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The Wired Word

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Easter Services in Sri Lanka Shattered by Bombs; Many Casualties
The Wired Word for the Week of April 28, 2019

IN THE NEWS

More than 300 people in Sri Lanka were killed and some 500 injured on Easter Sunday when three churches, packed with worshipers, and three luxury hotels in the midst of the busy breakfast time, were bombed in near-simultaneous attacks. Later in the day, there were smaller explosions at a housing complex and a guest house, with victims there adding to the death count. Additional bombs and bomb-making material continues to be found.

The church bombings were carried out during Easter services in Negombo, Batticaloa and Colombo. The hotels bombed were all in Colombo. According to reports on Monday morning, all seven attacks were carried out by suicide bombers who are thought to be Sri Lankan nationals. Sri Lankan authorities said the suicide bombers belonged to National Thowheed Jama'ath, a little-known local militant radical Islamist group with suspected foreign links and assistance. On Tuesday, ISIS claimed responsibility for the attacks, but provided no evidence to prove the claim.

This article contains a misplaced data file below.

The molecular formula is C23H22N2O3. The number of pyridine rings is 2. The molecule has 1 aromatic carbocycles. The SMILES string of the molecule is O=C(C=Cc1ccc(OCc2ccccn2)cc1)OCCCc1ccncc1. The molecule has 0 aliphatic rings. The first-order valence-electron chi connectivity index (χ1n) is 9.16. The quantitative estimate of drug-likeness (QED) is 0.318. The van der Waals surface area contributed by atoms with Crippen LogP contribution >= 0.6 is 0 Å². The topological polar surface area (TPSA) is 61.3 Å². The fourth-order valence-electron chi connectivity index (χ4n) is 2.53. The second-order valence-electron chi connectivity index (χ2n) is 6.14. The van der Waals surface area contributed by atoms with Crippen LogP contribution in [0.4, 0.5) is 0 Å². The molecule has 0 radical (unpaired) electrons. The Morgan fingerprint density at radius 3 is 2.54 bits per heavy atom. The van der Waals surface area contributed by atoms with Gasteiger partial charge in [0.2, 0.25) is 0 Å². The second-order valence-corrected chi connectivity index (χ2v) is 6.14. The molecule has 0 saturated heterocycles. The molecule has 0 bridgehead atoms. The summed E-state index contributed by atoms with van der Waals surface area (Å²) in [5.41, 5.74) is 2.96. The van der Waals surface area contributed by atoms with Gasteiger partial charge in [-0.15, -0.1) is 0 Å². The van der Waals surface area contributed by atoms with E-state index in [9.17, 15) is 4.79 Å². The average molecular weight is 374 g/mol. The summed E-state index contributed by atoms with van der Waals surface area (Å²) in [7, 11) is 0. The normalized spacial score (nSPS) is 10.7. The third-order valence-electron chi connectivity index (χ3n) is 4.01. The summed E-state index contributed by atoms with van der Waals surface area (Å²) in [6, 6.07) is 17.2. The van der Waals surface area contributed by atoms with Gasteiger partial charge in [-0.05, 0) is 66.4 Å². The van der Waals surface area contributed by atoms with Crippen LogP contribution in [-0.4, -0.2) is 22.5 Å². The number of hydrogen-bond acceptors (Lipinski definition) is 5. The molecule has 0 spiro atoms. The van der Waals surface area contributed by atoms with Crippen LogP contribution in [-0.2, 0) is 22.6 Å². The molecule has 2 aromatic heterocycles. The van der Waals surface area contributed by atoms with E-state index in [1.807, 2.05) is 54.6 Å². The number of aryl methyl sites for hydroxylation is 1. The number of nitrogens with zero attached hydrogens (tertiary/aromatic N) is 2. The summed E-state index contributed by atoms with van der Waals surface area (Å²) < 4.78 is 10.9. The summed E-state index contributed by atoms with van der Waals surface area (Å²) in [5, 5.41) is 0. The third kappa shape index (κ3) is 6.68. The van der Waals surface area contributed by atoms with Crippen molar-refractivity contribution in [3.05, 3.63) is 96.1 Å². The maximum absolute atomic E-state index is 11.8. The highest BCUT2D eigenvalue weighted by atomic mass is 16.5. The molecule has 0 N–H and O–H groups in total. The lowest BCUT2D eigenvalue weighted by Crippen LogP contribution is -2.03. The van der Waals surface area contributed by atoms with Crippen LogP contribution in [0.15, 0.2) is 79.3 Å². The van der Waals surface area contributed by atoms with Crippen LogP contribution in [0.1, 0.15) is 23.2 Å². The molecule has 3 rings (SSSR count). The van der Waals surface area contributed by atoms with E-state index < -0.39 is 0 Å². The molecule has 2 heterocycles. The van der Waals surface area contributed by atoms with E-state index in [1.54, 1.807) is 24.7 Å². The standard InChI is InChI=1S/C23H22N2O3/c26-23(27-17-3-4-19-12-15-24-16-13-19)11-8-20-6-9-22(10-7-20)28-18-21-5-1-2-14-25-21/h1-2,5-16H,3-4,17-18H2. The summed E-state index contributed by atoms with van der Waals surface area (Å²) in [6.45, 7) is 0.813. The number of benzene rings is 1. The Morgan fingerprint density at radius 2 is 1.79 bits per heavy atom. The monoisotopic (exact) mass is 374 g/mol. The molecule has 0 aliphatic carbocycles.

The population of Sri Lanka is about 70.2 percent Buddhist (mainly Sinhalese-speaking), 12.6 percent Hindu,  9.7 percent Muslim (mainly Tamil-speaking), and 7.4 percent Christian. Although religious freedom is guaranteed, Buddhism has special privileges in the Sri Lanka constitution. Christians come from both Tamil- and Sinhalese-speaking groups. The Muslim population is mainly Sufi, with the great majority opposed to the Thowheed Jama'ath movement.  

Also on Tuesday, Ruwan Wijewardene, the state minister of defense, said the attacks were in retaliation for the March 15 killing of Muslims in two mosque attacks by a gunman in Christchurch, New Zealand, but Wijewardene did not say where that claim came from. He also said another local group, Jammiyathul Millathu Ibrahim, was involved with the bombings along with National Thowheed Jama'ath. So far, 40 arrests have been made of individuals believed to be connected to the bombings.

Reports say that more than two weeks ago, a police official warned of a threat to churches, but the authorities failed to act on the information.

The churches attacked included the Catholic Shrine of St. Anthony in Kotahena, Colombo, the Catholic Church of St. Sebastian in Negombo and the Zion Church in Batticaloa, a Protestant congregation. After the bombing at St. Sebastian, Father Danushka Fernando said, "We cannot explain this. This was supposed to be the Mass of the children, so lots of women and children were present." 

Another priest in the courtyard said he was struggling to contain himself. "This is insanity. As leaders we must ask people to love one another," he added, declining to give his name. "But speaking as a person, I am angry."

Given the time difference, the attacks in Sri Lanka were in the news by the time of Easter services in the UK, where the archbishop of Canterbury, Justin Welby, spoke of them in his sermon that morning. The archbishop said he had spoken to the bishop of Colombo, Dhiloraj Canagasabey, in the aftermath of the attacks to express his condolences and assure him of his prayers.